At this point I was pretty honest and told Rob to carry on as I was definitely slacking off now but he wouldn’t have any of it and was happy with the company and a steady effort. We jog/walked most of this section and passed the time debating whether any sort of incline was a ‘hill’ (i.e. we walked it) as we slowly made our way to the final Checkpoint at Barbury Castle before the finish. This leg was a bit of a drag to be honest and a bit of a downer as I knew it was all mental, as physically I could run comfortably when prompted.

The only incidents of note was when Rob took a good tumble before the Barbury Castle section, he dusted himself down and carried on with no major issues thankfully. He’s too tall a guy for me to carry along the Ridgeway!

As we arrived at the final Checkpoint, I shoved a variety of food down my throat and washed it down with half a bottle of coke to give me some energy for the last leg. Whatever I ate didn’t quite agree with me as I wretched a bit as I marched out of the Checkpoint. Rob was probably thinking “Is here, Isn’t he going to puke” but it was ok. I probably just mixed up too many different food types in a few minutes which didn’t quite go down that easily.

We left the last section and with a touch over 6 miles to go we worked out a 16.10-16.30 finish time. A lot of this last section is downhill and we ran a fair bit of this although some of it was the most rutted and last pleasant of the route. I nearly had an ankle turn where I thankfully managed to stop myself going over and we watched our footing carefully.

With about 1.5m to go we saw the right hand turn off the Ridgeway to the finish and jogged down the hill. We thought we saw a head torch behind us (we were mistaken) and carried on running. Despite not treating this event that competitively, we both didn’t really want to be overtaken so close to the finish and we made sure we pretty much ran to the end finishing together in 16hrs 18minutes.

Pictured with Rob at the finish (Photo Credit Ridgeway Challenge/TRA)

My immediate reaction was of disappointment that I had totally slacked off for the last 10 – 15 miles. It was a good sign that my legs actually felt like they could carry on running but a poor sign that my mind was saying “Nah, don’t bother.”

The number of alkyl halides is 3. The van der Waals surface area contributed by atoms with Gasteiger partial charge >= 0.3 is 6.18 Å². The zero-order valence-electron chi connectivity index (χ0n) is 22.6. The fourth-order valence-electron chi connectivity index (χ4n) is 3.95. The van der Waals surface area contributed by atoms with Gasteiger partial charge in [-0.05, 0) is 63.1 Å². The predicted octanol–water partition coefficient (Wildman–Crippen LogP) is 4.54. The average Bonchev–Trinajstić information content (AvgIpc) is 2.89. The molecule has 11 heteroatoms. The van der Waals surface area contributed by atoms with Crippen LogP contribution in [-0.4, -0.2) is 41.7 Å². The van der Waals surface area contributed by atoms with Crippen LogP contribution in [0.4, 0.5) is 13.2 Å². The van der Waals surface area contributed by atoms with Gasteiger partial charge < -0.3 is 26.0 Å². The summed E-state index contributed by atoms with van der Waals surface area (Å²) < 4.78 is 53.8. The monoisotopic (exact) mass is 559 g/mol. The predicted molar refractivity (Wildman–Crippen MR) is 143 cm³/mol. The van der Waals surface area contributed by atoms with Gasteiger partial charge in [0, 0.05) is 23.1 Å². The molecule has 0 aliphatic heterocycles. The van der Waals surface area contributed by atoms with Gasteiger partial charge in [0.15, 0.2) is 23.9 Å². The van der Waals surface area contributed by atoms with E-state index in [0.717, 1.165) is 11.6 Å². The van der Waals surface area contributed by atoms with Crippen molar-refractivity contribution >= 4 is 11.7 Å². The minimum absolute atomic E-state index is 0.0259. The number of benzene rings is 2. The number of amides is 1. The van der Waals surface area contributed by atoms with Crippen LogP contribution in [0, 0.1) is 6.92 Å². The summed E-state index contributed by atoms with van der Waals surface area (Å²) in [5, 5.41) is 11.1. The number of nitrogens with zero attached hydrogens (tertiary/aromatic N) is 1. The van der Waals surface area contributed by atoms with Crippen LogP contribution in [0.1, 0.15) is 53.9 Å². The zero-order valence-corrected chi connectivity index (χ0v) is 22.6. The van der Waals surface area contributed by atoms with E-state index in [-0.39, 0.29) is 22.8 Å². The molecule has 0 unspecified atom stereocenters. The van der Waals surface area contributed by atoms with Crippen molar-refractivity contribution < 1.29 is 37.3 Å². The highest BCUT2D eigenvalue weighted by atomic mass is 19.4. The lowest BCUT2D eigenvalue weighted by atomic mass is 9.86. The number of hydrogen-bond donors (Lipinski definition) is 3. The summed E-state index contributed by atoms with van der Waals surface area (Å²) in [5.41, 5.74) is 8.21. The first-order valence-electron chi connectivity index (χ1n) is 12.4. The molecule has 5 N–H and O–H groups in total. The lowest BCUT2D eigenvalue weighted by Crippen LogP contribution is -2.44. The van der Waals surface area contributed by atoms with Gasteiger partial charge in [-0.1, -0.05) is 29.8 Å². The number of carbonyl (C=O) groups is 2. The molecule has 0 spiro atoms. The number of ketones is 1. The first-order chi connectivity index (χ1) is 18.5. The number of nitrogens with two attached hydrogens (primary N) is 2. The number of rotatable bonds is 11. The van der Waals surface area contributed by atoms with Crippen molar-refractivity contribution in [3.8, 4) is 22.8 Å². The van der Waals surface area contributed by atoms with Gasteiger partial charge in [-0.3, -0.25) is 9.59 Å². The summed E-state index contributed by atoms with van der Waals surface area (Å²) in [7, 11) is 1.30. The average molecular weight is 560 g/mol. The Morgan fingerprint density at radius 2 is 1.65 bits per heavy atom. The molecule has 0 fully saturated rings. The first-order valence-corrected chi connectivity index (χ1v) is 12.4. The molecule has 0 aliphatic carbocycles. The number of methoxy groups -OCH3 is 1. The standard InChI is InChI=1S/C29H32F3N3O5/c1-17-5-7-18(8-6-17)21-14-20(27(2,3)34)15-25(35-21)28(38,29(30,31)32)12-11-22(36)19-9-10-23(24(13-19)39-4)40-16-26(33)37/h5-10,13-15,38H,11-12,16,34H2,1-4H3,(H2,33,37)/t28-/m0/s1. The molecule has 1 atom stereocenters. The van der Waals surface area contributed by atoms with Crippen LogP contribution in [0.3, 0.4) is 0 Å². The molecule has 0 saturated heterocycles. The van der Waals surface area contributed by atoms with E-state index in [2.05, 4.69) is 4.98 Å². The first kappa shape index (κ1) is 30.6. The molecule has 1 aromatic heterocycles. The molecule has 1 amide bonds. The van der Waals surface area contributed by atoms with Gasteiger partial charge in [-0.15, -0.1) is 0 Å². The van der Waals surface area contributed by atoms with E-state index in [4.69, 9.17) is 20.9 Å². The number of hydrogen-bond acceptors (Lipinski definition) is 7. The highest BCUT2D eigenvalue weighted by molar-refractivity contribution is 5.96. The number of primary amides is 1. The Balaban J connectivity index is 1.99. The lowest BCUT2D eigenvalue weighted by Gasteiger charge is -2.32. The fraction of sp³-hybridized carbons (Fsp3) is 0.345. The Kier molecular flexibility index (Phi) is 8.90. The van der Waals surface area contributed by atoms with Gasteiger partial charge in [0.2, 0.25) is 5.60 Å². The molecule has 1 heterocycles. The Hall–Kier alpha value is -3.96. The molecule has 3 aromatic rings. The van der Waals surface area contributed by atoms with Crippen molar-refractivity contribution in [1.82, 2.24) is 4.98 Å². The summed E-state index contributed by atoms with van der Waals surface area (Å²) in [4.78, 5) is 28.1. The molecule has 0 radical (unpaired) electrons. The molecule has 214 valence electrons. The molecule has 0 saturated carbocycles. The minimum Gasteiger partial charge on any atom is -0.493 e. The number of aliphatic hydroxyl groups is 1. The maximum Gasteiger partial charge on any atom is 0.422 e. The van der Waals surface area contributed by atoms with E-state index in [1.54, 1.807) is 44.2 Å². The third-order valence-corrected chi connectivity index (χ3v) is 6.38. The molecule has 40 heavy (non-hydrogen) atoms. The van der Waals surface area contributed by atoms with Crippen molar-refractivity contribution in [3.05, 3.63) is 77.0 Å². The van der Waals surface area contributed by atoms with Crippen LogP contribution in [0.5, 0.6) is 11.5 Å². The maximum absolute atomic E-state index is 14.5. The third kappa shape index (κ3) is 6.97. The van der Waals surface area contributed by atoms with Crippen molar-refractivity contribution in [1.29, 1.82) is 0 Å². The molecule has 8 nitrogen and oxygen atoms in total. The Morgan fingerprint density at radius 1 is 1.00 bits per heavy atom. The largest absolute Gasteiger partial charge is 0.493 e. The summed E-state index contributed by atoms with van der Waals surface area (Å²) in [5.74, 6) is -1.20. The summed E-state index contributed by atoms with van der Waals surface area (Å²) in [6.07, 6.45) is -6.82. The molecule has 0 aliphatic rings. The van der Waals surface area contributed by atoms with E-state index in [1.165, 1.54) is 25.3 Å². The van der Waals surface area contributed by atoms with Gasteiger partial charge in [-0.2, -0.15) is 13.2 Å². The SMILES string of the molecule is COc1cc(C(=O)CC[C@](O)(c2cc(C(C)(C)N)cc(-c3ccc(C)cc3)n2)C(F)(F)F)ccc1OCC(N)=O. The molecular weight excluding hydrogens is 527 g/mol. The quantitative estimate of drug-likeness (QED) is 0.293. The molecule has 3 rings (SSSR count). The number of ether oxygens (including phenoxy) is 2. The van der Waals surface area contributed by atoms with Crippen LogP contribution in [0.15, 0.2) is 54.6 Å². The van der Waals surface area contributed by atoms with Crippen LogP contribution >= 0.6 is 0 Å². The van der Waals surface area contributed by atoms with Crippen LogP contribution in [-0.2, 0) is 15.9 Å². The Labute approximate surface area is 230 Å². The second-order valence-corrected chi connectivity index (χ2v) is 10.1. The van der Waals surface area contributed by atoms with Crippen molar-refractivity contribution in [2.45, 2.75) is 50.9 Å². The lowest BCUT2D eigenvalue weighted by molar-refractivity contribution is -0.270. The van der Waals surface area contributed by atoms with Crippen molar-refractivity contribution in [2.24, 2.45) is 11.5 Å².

Upon reflection after a couple of days, it was an ok result. Considering the fact I ran two back to back ultras two weeks before (Cotswold and Oxford Ultras) and then stuck in a 100 mile training week and then ran the Ridgeway with no real taper (just 2 days rest) I certainly wasn’t fresh at all which may have been a contributory factor. I did pick up a couple of blisters on the index toes (despite the use of gel toe caps) but these weren’t severe enough to prevent me running more of a minor nuisance. However, the rest of my feet (including my precious little toes) actually look pretty good after the event.. which feels nice for a change.

The good news for me is that finishes of my mileage whoring over the summer and I will try and focus on less miles/more effort (after a few days off and some easy running for the next week) and try and get to a point where I start to feel fit, sharp and fresh (well one can hope) as I approach the final few weeks before Spartathlon.

Thanks to Rob Treadwell for the company, it was a pleasure to run together and have a chat along the way and thanks to Tim Mitchell and all the volunteers who help support the event without which we couldn’t organise the race. This is definitely an event I would recommend to people with a very reasonable price, well organised, well supported and a good challenging (but runnable) route.

My final finishing time of 16.18 (joint 8th with Rob) was actually about 2.5 hrs quicker than I ran (* ahem * probably walked) in 2012 which was nice and thanks to Dan Masters finishing 3rd overall, it meant I was first in line for the ‘sort of old man’ category (MV45) and was also pleased to see Rob was first in the MV50 category (thanks to Paul Radford finishing 2nd overall). Beechey finished in 6th in a time of 15.29 for any other Reading Jogger fans out there.

Obligatory medal photos 

Finishing in the early hours of the morning meant Beechey and I had a few hours to kill before we were shuttled to Swindon Station for an 8.30 am train so we had a few hours to get changed, relax, try to sleep (failed), drink some tea, eat a bacon sandwich and catch up with other runners (mention to Paul Radford for the good chat and humour). I really enjoyed that social aspect after the race which doesn’t take place to often with people generally (and sensibly) heading home for some sleep.

Overall, a good race which is well recommended and an ok effort as my last event prior to Sparta.